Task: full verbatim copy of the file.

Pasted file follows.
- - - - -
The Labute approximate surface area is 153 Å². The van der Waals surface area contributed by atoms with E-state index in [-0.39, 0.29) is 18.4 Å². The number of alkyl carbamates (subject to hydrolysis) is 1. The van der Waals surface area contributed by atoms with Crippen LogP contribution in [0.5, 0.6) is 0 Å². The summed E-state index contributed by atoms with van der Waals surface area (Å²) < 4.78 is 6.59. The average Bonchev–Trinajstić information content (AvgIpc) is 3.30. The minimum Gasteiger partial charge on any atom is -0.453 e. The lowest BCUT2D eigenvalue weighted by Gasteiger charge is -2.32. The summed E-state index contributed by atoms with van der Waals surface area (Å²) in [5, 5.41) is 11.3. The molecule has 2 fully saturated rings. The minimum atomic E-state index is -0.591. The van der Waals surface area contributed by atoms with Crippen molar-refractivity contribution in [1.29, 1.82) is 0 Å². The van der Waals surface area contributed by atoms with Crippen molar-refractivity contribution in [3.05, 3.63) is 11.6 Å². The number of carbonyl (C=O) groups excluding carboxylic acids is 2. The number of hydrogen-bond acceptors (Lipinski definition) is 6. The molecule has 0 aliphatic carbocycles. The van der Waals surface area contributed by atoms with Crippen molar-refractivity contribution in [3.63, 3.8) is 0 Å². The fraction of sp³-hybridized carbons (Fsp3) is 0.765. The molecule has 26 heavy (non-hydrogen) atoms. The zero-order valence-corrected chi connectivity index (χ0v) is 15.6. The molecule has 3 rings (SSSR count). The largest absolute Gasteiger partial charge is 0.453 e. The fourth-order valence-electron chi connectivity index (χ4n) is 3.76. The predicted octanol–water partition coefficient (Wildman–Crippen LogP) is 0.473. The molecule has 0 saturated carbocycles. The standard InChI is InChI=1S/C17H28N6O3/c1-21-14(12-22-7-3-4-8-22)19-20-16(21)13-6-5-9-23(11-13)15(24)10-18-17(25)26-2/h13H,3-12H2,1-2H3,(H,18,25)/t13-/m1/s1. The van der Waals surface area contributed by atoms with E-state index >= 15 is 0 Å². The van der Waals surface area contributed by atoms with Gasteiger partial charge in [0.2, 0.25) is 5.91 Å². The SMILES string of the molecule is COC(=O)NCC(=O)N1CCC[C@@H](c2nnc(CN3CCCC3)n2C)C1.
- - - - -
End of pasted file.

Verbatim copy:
The Labute approximate surface area is 153 Å². The van der Waals surface area contributed by atoms with E-state index in [-0.39, 0.29) is 18.4 Å². The number of alkyl carbamates (subject to hydrolysis) is 1. The van der Waals surface area contributed by atoms with Crippen LogP contribution in [0.5, 0.6) is 0 Å². The summed E-state index contributed by atoms with van der Waals surface area (Å²) < 4.78 is 6.59. The average Bonchev–Trinajstić information content (AvgIpc) is 3.30. The minimum Gasteiger partial charge on any atom is -0.453 e. The lowest BCUT2D eigenvalue weighted by Gasteiger charge is -2.32. The summed E-state index contributed by atoms with van der Waals surface area (Å²) in [5, 5.41) is 11.3. The molecule has 2 fully saturated rings. The minimum atomic E-state index is -0.591. The van der Waals surface area contributed by atoms with Crippen molar-refractivity contribution in [1.29, 1.82) is 0 Å². The van der Waals surface area contributed by atoms with Crippen molar-refractivity contribution in [3.05, 3.63) is 11.6 Å². The number of carbonyl (C=O) groups excluding carboxylic acids is 2. The number of hydrogen-bond acceptors (Lipinski definition) is 6. The molecule has 0 aliphatic carbocycles. The van der Waals surface area contributed by atoms with Crippen molar-refractivity contribution in [3.63, 3.8) is 0 Å². The fraction of sp³-hybridized carbons (Fsp3) is 0.765. The molecule has 26 heavy (non-hydrogen) atoms. The zero-order valence-corrected chi connectivity index (χ0v) is 15.6. The molecule has 3 rings (SSSR count). The largest absolute Gasteiger partial charge is 0.453 e. The fourth-order valence-electron chi connectivity index (χ4n) is 3.76. The predicted octanol–water partition coefficient (Wildman–Crippen LogP) is 0.473. The molecule has 0 saturated carbocycles. The standard InChI is InChI=1S/C17H28N6O3/c1-21-14(12-22-7-3-4-8-22)19-20-16(21)13-6-5-9-23(11-13)15(24)10-18-17(25)26-2/h13H,3-12H2,1-2H3,(H,18,25)/t13-/m1/s1. The van der Waals surface area contributed by atoms with E-state index >= 15 is 0 Å². The van der Waals surface area contributed by atoms with Gasteiger partial charge in [0.2, 0.25) is 5.91 Å². The SMILES string of the molecule is COC(=O)NCC(=O)N1CCC[C@@H](c2nnc(CN3CCCC3)n2C)C1.